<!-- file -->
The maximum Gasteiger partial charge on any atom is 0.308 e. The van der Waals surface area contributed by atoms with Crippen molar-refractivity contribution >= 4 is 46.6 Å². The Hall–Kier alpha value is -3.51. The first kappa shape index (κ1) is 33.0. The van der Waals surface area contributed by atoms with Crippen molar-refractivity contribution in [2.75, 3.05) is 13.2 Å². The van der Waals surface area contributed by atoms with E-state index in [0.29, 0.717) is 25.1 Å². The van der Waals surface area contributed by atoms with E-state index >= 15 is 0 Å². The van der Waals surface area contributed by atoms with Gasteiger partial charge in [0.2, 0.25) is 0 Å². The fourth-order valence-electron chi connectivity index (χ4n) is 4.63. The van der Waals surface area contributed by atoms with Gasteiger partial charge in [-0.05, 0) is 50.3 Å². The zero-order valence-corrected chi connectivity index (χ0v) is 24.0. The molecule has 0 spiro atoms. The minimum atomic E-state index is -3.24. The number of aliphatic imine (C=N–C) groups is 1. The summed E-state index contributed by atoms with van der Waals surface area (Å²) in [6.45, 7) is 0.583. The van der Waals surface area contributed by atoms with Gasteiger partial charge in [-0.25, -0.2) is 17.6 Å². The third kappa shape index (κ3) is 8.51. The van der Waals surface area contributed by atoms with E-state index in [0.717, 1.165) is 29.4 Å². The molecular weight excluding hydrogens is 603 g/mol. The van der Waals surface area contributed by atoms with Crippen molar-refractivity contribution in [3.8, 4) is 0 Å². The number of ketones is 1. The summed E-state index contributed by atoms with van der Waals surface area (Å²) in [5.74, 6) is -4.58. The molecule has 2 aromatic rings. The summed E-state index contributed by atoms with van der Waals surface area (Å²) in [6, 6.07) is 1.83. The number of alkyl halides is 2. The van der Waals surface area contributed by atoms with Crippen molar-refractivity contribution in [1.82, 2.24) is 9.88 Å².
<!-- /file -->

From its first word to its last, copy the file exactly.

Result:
The maximum Gasteiger partial charge on any atom is 0.308 e. The van der Waals surface area contributed by atoms with Crippen molar-refractivity contribution >= 4 is 46.6 Å². The Hall–Kier alpha value is -3.51. The first kappa shape index (κ1) is 33.0. The van der Waals surface area contributed by atoms with Crippen molar-refractivity contribution in [2.75, 3.05) is 13.2 Å². The van der Waals surface area contributed by atoms with E-state index in [0.29, 0.717) is 25.1 Å². The van der Waals surface area contributed by atoms with E-state index >= 15 is 0 Å². The van der Waals surface area contributed by atoms with Gasteiger partial charge in [0.2, 0.25) is 0 Å². The fourth-order valence-electron chi connectivity index (χ4n) is 4.63. The van der Waals surface area contributed by atoms with Gasteiger partial charge in [-0.05, 0) is 50.3 Å². The zero-order valence-corrected chi connectivity index (χ0v) is 24.0. The molecule has 0 spiro atoms. The minimum atomic E-state index is -3.24. The number of aliphatic imine (C=N–C) groups is 1. The summed E-state index contributed by atoms with van der Waals surface area (Å²) in [6.45, 7) is 0.583. The van der Waals surface area contributed by atoms with Gasteiger partial charge in [-0.25, -0.2) is 17.6 Å². The third kappa shape index (κ3) is 8.51. The van der Waals surface area contributed by atoms with E-state index in [0.717, 1.165) is 29.4 Å². The molecular weight excluding hydrogens is 603 g/mol. The van der Waals surface area contributed by atoms with Crippen molar-refractivity contribution in [3.8, 4) is 0 Å². The number of ketones is 1. The summed E-state index contributed by atoms with van der Waals surface area (Å²) in [5.74, 6) is -4.58. The molecule has 2 aromatic rings. The summed E-state index contributed by atoms with van der Waals surface area (Å²) in [6, 6.07) is 1.83. The number of alkyl halides is 2. The van der Waals surface area contributed by atoms with Crippen molar-refractivity contribution in [1.82, 2.24) is 9.88 Å².